Unified container and cloud security company, Sysdig announced key findings from its « Sysdig 2022 Cloud-Native Security and Usage Report ». The report shows that while cloud adoption is accelerating, organizations are failing to follow security and operational best practices, potentially resulting in wasting hundreds of thousands of dollars on poor capacity planning.
Usage trends and security
The fifth annual report focuses on how Sysdig customers use and secure cloud and container environments worldwide. The data provides insight into the usage of containers, including usage trends, security, compliance, runtime, and cloud practices. The report shows that 85% of images running in production contain at least one patchable vulnerability. In total, 75% of images contain “high” or “critical” severity vulnerabilities.
On the other hand, 73% of accounts contain S3 buckets, and 36% of all S3 buckets are open to public access. The report also shows that 27% of organizations use the root user for administrative and daily tasks, which should be avoided. Additionally, 48% of organizations aren’t using multi-factor authentication, making it easier for hackers.
It can be challenging for organizations to handle capacity management and planning in Kubernetes environments. Sysdig states that 60% of containers has no CPU limits defined and 51% had no memory limits defined. 34% of CPU cores are unused, which did have CPU limits. Overallocation causes organizations to waste money and performance issues by running out of resources. With AWS‘ current prices, an organization with 20 Kubernetes clusters could be overspending up to $400,000 yearly. Some other interesting findings are:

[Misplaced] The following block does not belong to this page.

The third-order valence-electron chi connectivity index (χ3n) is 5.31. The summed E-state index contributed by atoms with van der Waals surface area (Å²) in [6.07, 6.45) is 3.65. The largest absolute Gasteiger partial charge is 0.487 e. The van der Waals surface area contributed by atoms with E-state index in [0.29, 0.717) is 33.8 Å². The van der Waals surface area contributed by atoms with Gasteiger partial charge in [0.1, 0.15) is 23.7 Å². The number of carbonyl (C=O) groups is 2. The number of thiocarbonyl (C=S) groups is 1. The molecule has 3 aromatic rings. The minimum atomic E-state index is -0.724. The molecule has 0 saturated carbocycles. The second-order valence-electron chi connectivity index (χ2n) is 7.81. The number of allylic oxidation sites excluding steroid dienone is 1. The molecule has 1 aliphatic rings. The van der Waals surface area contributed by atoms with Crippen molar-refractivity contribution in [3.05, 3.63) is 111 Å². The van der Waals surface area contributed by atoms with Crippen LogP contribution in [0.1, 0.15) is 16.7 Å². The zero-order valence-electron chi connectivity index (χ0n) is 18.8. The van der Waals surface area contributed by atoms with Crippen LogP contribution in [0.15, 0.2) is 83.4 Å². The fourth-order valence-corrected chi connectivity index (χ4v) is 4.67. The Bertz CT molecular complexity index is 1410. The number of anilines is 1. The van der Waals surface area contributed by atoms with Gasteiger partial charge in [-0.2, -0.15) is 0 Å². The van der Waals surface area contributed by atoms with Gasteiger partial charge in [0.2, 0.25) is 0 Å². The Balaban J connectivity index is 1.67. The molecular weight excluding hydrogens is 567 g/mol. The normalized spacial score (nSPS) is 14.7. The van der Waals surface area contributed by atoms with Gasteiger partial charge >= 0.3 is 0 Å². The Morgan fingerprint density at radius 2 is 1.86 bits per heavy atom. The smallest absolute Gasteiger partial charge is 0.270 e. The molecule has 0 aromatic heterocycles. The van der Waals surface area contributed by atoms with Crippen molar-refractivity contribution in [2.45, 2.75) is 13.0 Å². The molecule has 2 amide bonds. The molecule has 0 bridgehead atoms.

- Non-humans outnumber humans in the cloud, with 88% of roles assigned to nonhumans, such as applications, cloud services, and commercial tools. While this isn’t necessarily a bad thing, a best practice is to follow the principle of least privilege and explicitly assign the minimum necessary permissions to each role. Granting excessive permissions is fast and easy for admins but adds risk.
- Container density grew again in 2021, a nearly 15% increase year-over-year and a 360% increase in four years. As containers increase in density, setting resource limits becomes more important, a best practice not being followed as DevOps teams rush to expand cloud environments.
- Massive growth for Falco, the CNCF open-source project contributed by Sysdig. The project now has over 40 million downloads, representing 370% growth since becoming an Incubating project in January 2020. Falco has secured its position as the runtime cloud and container security standard.
- Containers running as root continue to rise. Forty-eight percent of images are scanned before runtime, yet 76% of containers are running as root, a 31% increase from last year. Slow adoption of best practices may indicate broad adoption of container technologies by organizations that have not yet evolved their DevSecOps processes. Privileged containers are easier for attackers to compromise.